Saturday morning fourteen birders met at the truck stop south of Dyer at 8:45am before heading to the Frog Bayou Wildlife Management Area. All weather reports had promised a less than 20% chance of rain, which turned out wrong. By the time we got to the boat ramp on the Arkansas River, it was raining steadily with misty fog. Barely visible on the river were several Great Egrets and a couple of Cormorants. No birds were singing. At the moist soil units the rain was still coming down. Knowing that Frog’s clay mud is notoriously slippery when wet, I recommended we skip walking the units and go to the Alama Sewer Ponds, which is on a much firmer dirt road. The group voted for the sewer ponds, which was a good decision because our cars fish-tailed in the mud as we drove out of the refuge.
At the sewer plant located on Orrick Rd. a few Tree, Barn, and Rough-winged Swallows were spotted. Across the road in a small field pond were two Snowy and two Great Egrets, and one Great Blue Heron, our lucky trip bird. Seeing the heron turned our luck to the better. The rain stopped and at the King Ranch property we found sixteen Black-bellied Whistling Ducks, life bird for several! The ducks flushed and flew up and circled the pond several times. They kept whistling as they circled, which is rare sound to hear!
We headed back to the truck stop where people bought lunch food to go. We then drove into Mulberry, turned south towards the river and stopped at the Corp of Engineers campground and boat launch. At the comfortable covered pavilion we ate our lunch and planned our afternoon strategy. If I could get Joe Neal on the phone and they were seeing Red Crossbills at Shores Lake, we would head there. If I couldn’t reach Joe, cell phone service is almost nonexistent in the Ozark National Forest, then we would head to Lake Dardanelle to try for the Great Black-backed Gull. Our luck was still holding. Joe answered his phone, said they had Crossbills and he would sit on them until we got there. A 25 minute drive from Mulberry up Hwy. 215 took us straight to Joe. The first group out of the cars got to see the Crossbills perched at the top of a dead snag before they flew. We then relocated them in the short-leaf pine trees feeding on pine cones. The first one seen in the scope was a female, the second was a male. Life bird for most of the group! A big thank you to Joe, Pooja Panwar, Anant Deshwa, and Joan Reynolds who were at the site making additional recordings of the Crossbills and helped us find them. Recorded vocalizations of these same Crossbills were submitted in early September to Matt Young at Cornell Lab. He has determined they are the Appalachian (Type I) Red Crossbills, which have not been recorded before in Arkansas.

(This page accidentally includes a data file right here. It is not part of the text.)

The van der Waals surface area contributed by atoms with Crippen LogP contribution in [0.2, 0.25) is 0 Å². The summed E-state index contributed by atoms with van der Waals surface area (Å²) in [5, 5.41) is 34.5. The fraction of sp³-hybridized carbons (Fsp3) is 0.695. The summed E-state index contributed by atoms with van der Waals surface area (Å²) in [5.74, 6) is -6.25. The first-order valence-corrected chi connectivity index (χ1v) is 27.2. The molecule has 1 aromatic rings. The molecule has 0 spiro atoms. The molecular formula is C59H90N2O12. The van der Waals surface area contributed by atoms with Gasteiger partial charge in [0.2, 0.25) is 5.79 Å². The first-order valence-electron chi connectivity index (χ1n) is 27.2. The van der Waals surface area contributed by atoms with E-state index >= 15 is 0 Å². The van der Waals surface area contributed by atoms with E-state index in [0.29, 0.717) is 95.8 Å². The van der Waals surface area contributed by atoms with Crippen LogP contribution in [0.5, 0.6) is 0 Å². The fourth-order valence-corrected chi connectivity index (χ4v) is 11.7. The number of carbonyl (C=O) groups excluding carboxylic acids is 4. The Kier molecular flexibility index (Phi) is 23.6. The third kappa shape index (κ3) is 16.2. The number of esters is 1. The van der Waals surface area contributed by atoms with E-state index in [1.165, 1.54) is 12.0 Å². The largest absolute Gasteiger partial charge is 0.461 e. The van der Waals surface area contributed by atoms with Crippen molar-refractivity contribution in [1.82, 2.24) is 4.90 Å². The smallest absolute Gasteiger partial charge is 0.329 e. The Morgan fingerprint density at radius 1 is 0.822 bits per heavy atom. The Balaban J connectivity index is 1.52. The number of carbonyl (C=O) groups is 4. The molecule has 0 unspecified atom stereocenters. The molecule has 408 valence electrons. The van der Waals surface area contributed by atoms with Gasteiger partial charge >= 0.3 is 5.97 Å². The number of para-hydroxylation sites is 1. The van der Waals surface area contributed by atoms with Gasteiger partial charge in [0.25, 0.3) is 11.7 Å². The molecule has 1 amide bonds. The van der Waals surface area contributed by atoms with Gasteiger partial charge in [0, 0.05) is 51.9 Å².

Next stop was Lake Dardanelle. It was now almost 4:00pm and our luck was still holding. We pulled into one of the picnic sites below the dam on the Russellville side of the river, parked, grabbed our scopes and walked to the edge of the bluff, where it overlooks the sandbar island in the middle of the river. A brief scan and there was the juvenile Great Black-backed Gull sitting on the sandbar with Pelicans and Ring-billed Gulls. The RBGU’s gave a great perspective as to how large the GBBG is. It flew a couple times giving us nice looks at that huge wingspan. Life bird for several! Since it was now 5:00pm, we headed back to Little Rock very pleased with our adventures and thanking the many Great Blue Herons we had seen that day who brought us such terrific life bird luck!
ASCA Field Trip Coordinator